THM modeling of bentonite and other swelling clays
We provide state of the art modelling services with the primary focus on simulating swelling clays, in particular bentonite, using commercial software such as COMSOL Multiphysics and CODE_BRIGHT.
Bentonite is a volcanic clay that undergoes significant swelling as it takes up water. It also has several other qualities, such as a very low hydraulic conductivity, which makes it highly suitable to use when isolating and protecting used fuel containers in underground nuclear-waste repositories, but also in other applications, such as covering and isolating landfills.
Since the late 1980’s consultants at Clay Technology have used finite element modelling to understand and analyze the behavior of bentonite in Sweden’s planned repository for used nuclear fuel in work funded by SKB. Today, we carry out this work both for SKB, but also for radioactive waste management organizations in other countries, for example the UK and Canada.
To accurately model Thermo-Hydro-Mechanical (THM) behavior in bentonite advanced material models is required. The models need to handle both the strong coupling between hydraulic and mechanical processes, as well as the highly non-linear behaviors exhibited in bentonite. At Clay Technology, we use both publicly available material models and in house developed formulations to perform predictive and qualitative simulations of bentonite clay.
We are currently working on a range of projects analyzing the behavior of bentonite clay in nuclear waste repositories in different parts of the world. Some examples of the modelling work that we have carried out for SKB can be found in the following reports:
As part of SKB’s license application a large modelling exercise was carried out to understand the evolution in the planned repository for nuclear waste. Clay Technology carried out a large part of the modelling of the evolution in the bentonite buffer in the repository using CODE_BRIGHT and Abaqus. The modelling is described in several SKB reports, some examples are: SKB TR-10-11, SKB TR-10-43 and SKB TR-17-15.
The Prototype Repository, situated in the Äspö HRL is an on-going full scale trial expertiment of the Swedish KBS-3V concept for isolation of spent nuclear fuel. The outer section of the Prototype Repository was dismantled in 2010. Clay Technology carried out modelling of the Thermo-hydrauic evolution in the buffer and backfill using CODE_BRIGHT, to analyze both the transient water saturation phase and the final state. An example of the results from one such model is shown in Figure 1, where the final degree of saturation is shown from two different models of the evolution in one of the deposition holes. More about the Prototype repository and Clay Technology’s modelling results can be found in the SKB report SKB TR-13-22.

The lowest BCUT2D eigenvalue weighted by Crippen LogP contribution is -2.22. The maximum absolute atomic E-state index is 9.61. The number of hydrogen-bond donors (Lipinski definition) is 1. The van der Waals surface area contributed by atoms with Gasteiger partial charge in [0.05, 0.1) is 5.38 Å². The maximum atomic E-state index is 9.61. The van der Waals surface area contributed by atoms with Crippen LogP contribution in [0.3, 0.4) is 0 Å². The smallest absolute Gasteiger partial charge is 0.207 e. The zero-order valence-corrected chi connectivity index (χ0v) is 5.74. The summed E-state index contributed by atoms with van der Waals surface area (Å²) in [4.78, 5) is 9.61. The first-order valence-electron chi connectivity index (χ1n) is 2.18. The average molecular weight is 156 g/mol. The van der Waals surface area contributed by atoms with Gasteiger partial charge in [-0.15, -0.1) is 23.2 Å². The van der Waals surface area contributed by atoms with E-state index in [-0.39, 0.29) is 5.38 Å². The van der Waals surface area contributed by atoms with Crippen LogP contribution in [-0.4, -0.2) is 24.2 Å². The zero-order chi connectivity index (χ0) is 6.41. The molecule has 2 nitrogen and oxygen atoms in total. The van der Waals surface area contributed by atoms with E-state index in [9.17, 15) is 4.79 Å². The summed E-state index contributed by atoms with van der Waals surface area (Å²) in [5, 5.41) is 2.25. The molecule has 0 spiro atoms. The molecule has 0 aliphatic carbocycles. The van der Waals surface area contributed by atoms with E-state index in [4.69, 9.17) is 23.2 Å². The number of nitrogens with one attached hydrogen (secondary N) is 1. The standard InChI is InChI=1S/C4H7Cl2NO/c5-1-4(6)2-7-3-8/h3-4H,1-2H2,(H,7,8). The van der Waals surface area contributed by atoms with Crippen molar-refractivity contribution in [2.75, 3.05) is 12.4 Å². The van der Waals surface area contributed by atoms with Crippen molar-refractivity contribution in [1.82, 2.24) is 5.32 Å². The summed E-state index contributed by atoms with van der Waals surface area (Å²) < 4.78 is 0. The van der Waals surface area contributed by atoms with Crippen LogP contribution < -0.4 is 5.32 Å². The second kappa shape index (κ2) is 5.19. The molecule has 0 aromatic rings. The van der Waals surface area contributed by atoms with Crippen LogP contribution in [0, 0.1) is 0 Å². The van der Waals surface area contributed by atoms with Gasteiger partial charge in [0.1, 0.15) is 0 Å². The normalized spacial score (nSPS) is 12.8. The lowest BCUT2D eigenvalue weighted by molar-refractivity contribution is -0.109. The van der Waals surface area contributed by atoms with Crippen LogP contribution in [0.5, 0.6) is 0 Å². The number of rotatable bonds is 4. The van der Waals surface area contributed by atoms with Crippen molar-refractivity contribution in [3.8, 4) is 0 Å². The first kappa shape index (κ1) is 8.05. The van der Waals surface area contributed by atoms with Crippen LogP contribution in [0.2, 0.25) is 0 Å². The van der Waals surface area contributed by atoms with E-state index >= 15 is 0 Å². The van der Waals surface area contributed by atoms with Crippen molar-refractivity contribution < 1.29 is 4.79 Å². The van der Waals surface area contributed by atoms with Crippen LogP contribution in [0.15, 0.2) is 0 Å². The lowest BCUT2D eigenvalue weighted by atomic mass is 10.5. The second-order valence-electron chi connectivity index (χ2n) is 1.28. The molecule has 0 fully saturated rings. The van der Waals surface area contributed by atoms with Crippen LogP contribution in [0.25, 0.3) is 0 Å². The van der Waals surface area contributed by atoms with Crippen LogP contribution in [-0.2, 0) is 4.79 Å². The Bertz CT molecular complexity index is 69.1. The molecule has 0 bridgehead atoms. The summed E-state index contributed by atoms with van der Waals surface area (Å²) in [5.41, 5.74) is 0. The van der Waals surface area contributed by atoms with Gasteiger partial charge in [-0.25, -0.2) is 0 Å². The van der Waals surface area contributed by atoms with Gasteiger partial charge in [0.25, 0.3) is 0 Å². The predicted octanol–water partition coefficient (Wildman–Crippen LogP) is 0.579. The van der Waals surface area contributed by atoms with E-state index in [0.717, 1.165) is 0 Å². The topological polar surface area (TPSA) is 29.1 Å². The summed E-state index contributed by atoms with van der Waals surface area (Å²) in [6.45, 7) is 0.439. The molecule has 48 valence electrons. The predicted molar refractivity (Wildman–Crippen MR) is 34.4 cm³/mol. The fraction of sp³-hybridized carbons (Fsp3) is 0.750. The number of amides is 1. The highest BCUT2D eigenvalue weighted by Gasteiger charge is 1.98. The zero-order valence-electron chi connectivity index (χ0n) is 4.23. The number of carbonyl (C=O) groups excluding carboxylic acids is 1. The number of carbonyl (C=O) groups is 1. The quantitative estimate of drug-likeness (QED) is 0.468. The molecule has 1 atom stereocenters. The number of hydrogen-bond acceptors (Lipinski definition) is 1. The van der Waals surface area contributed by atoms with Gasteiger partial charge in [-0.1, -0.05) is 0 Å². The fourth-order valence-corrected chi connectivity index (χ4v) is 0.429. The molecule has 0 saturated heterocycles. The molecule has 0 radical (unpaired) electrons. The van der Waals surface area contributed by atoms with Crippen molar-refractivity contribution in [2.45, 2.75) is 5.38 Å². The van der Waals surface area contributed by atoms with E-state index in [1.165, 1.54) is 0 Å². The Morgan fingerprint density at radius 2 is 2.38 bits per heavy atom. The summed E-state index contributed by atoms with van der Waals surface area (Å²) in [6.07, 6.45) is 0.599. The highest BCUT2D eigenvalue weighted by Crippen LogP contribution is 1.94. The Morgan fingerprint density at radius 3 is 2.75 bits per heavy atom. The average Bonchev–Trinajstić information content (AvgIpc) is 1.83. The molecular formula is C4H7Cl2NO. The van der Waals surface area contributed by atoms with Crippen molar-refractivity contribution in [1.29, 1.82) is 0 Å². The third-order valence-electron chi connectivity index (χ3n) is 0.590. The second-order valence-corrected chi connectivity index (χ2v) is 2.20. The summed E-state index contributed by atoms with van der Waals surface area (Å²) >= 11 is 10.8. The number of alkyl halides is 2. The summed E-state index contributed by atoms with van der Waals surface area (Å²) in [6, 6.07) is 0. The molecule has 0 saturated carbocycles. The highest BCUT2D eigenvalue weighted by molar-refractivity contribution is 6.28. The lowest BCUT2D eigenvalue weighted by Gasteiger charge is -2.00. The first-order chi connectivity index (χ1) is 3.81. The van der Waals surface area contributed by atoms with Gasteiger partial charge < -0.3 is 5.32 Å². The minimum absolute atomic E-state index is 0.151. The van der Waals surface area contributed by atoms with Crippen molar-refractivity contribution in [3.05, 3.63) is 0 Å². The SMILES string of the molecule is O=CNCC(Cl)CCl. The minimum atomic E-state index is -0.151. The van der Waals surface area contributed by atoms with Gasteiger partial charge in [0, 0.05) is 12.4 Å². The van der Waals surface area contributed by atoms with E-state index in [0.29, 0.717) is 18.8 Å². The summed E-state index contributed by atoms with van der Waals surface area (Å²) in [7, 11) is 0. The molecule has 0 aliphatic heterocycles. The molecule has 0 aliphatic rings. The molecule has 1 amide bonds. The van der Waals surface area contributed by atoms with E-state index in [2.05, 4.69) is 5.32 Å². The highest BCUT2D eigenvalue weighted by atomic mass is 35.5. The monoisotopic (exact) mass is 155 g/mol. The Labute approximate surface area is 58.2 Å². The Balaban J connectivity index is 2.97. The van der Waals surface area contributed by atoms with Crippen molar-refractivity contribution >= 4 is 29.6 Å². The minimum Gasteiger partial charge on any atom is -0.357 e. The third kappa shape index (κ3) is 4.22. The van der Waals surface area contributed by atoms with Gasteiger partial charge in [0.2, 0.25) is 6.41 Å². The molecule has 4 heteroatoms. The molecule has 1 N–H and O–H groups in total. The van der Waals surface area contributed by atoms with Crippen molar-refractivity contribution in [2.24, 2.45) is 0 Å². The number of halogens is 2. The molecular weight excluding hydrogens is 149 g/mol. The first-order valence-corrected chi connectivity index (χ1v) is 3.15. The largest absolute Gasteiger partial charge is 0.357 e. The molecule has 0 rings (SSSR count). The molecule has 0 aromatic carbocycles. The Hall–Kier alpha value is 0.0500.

The Bentonite Rock Interaction Experiment
The BRIE experiment, situated in the Äspö HRL, was a field experiment aimed at understanding the natural wetting of bentonite in an underground repository. To understand and predict the evolution in both the bentonite and rock an international task force, consisting of a large group of different modelling teams were asked to carry out modelling, Clay Technology participated in this task force and modelled the experiment using CODE_BRIGHT. A description of the modelling can be found in the SKB report SKB P-17-03.
The Bentonite Mechanical Evolution project is part of the EU funded Horizons 2020 program and is aimed at improving the modelling capabilities of bentonite, in particular the ability to model its mechanical evolution. More about the project can be found on its website. Clay Technology has participated in the project using COMSOL Multiphysics and implementing a new material model to simulate bentonite.
Figure 1. Model of deposition hole 6 in the Prototype repository (from SKB TR-13-22).
Ph.D. Mechanical Engineering
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